A constable was a caricature that resembled a peace officer, in that it had limited training and power that resulted in a lack of respect from the citizens of the small town they were employed in. At least in the case of Dogberry, who was the constable of the town of Messina located in Sicily. Dogberry may have had little training but his knowledge of the law is not as inadequate as it seems. When considering his choice of deputies he makes sure to pick those who can read and write, asks them, “Are you good men and true?” and advises them to, “keep your fellows’ counsel and your own.”
While Dogberry is not a professional in his line of work he does understand that he is responsible for keeping trouble out of his small town and assures his men that to wake him for any “matter of weight” is more than acceptable. The text alludes to the possibility that Dogberry is illiterate, unable to read or write through the repeated lines “write that down” which would normally be considered a problem in this line of work but is not for Dogberry, as his deputies and the Sexton take down the charges and testimonies of prisoners.
One problem that Dogberry does have is his poor memory for the nature of words, although he is aware of what they signify. Dogberry suffers from what is known as malapropism, or the mistaken use of a word in place of a similar sounding one, which often results in an unintentionally amusing effect. Dogberry’s linguistic performance or rather incompetence is what reveals Shakespeare’s brilliant manipulation of language through the maiming of said constable’s lines.
The humor that Dogberry brings to the storyline through his careless use of words is different from that of Benedick’s and Beatrice, who are in their own way humorous with their sophisticated puns, play on words and wit. It differs from Claudio and his purposeful, wrath filled words that are intent on destroying Hero. Dogberry’s humor is one that comes from a character who simply has trouble conveying his thoughts because he mixes up his words.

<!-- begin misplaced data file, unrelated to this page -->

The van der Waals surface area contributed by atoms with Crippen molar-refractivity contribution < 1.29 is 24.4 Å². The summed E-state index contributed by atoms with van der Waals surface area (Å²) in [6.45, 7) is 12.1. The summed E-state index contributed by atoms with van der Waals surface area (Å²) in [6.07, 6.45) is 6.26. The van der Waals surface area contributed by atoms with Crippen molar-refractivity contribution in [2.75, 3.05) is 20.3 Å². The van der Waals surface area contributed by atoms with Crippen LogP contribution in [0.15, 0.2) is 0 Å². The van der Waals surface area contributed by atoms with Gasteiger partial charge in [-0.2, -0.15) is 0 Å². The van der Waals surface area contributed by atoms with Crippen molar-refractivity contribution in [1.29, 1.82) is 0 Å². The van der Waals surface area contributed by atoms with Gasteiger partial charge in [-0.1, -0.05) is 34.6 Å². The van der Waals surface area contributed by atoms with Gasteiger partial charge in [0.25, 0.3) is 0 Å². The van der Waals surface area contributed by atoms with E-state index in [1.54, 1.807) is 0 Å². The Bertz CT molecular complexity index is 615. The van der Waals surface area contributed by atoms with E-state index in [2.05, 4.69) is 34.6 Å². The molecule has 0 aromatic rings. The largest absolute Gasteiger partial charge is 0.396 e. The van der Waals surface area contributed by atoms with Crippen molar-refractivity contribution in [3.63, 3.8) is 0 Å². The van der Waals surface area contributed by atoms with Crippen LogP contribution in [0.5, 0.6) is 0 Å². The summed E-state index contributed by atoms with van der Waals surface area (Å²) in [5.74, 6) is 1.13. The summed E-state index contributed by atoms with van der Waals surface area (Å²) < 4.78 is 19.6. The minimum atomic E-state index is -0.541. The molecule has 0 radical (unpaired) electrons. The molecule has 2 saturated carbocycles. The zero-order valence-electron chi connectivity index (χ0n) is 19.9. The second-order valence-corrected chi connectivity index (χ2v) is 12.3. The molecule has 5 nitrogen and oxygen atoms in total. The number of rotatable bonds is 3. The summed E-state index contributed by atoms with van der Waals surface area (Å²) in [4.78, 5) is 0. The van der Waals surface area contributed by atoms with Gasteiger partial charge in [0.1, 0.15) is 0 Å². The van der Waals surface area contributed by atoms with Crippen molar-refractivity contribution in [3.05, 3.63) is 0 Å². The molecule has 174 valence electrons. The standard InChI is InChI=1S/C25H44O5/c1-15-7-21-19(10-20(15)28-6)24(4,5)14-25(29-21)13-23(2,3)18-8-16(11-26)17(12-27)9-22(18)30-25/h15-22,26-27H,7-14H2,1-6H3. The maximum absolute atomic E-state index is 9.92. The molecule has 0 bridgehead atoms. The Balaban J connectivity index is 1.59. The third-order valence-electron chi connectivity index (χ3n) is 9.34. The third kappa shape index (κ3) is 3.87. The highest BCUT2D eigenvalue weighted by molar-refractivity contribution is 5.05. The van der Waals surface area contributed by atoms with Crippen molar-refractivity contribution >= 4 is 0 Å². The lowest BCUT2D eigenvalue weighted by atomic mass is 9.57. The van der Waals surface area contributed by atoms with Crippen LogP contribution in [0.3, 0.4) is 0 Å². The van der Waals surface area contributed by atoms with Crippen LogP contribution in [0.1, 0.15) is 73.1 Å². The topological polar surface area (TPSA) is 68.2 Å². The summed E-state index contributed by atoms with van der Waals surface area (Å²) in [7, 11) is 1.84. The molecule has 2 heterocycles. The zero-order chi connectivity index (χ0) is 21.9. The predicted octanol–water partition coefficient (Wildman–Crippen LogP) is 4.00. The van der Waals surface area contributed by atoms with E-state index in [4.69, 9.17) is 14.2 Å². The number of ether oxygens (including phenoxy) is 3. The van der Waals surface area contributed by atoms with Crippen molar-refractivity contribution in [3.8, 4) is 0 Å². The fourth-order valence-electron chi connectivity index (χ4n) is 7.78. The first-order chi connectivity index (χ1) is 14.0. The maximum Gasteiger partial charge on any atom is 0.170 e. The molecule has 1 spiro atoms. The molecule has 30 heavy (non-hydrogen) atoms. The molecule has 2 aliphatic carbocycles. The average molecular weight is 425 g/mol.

One scene in particular demonstrates Dogberry’s unintentional hilarity and transformation from a man who “would not hang a dog by my will, much more a man that hath any honesty in him”, into a man with a strong character, unwilling to keep quiet when a villian dare call him an ass. Dogberry, Verges and the Sexton prepare to examine Borachio and Conrade who have been accused of being “false knaves”, an accusation they deny. The watchmen who witnessed Borachio’s and Conrade’s crime, present their accusation and details of what they overheard but Dogberry does not seem to understand the importance of this.
Fortunately, the Sexton realizes what the three watchmen are implying and comes to the conclusion that they have stumbled upon a treacherous plot that Borachio and Conrade are key players in. The Sexton orders Dogberry and Verges to tie up the villains so that they may be taken to Leonato and then departs, however, when Dogberry attempts to lay his hands on Conrade, he dismisses them calling Verges a fool. Dogberry wishes the Sexton would have been there to write down the insult which prompts Conrade to declare, “Away! You are an ass, you are an ass”.